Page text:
Even companies earning good profits can go out of business for lack of cash. Yet few remodelers take the trouble to align client payments with their own need to pay suppliers and subs within a week to 10 days. Those who do employ a variety of strategies to keep the cash flowing.

Frequent billings are the key to cash flow for Gary Stokes of ADR Builders in Timonium, Md. After receiving a deposit of 10% to 20%, Stokes bills biweekly for completed work and materials stored on site. Payments are updated on a schedule of values that includes an early-pay line item for general conditions.

Eric Borden of ESB Contracting, Toms River, N.J., likes to keep his subs happy. "I pay them a week after they submit an invoice," says Borden. "Some don't want to wait that long." To keep the cash flowing, Borden invoices clients on the third week of every month for completed work. Payments are due on receipt and the timing enables him to meet supplier discount deadlines.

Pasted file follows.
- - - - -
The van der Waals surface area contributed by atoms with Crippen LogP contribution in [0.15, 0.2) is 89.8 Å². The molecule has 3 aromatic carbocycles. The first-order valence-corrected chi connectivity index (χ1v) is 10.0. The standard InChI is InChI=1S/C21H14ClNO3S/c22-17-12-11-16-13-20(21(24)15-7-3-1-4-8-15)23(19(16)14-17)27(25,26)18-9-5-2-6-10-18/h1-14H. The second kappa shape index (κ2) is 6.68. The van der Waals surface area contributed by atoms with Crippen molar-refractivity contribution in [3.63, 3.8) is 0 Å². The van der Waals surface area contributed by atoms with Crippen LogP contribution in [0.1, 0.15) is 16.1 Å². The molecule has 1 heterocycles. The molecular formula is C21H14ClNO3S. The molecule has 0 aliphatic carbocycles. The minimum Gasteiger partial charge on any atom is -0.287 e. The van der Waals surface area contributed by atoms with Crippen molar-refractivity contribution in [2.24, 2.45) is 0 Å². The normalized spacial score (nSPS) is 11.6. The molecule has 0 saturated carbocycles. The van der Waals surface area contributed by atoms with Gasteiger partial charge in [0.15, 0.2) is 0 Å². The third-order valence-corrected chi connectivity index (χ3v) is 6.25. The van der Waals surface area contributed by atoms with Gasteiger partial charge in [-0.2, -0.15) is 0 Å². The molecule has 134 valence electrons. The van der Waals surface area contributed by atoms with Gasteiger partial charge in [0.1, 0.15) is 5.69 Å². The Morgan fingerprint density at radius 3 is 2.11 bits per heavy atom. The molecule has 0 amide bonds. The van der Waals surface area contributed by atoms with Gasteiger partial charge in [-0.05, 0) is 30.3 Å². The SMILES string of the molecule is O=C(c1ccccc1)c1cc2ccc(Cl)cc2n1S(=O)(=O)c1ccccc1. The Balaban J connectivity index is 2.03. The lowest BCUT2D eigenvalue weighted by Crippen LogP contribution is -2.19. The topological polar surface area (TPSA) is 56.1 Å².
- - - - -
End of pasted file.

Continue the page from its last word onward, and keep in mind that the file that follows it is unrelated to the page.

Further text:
On large projects, Borden avoids asking for a deposit. Instead, his fixed-price contract includes a schedule of values with a $25,000 line item for "mobilization," for which he bills immediately after obtaining permits. The schedule also breaks costs down into some 40 line items. Because Borden bills based on progress, the breakdown enables him to collect payment incrementally without having to complete an entire phase of construction.

By contrast, Tim Cross consistently receives 10% at signing and another 20% the day the job starts, regardless of job size. "Sometimes the windows alone cost $50,000," says Cross, owner of Merrick Construction in Rumson, N.J. "I have to order them eight to 10 weeks in advance, and once I order them, I own them."

Bill Hamilton of Paragon General Contractors amp; Cabinetmakers in Point Richmond, Calif., has to find another way to stay ahead on payments because deposits of more than $1,000 are prohibited by law in California. "A lot of guys still get commencement payments," says Hamilton, "but it could be challenged in court."

Hamilton's solution is to use a cost-plus-fixed-fee contract with a guaranteed maximum. The payment schedule is based on progress billing in monthly statements that enables him to pay subs and suppliers within 30 days. Hamilton occasionally dips into cash reserves, however, to cover payroll -- understandable, given his 100-person payroll sometimes tops $700,00 per month. "The bottom line for me is that the cost-plus generates a focus in the company about how important it is to generate invoices on time," says Hamilton, "and to do what's necessary to ensure that there are no objections to charges."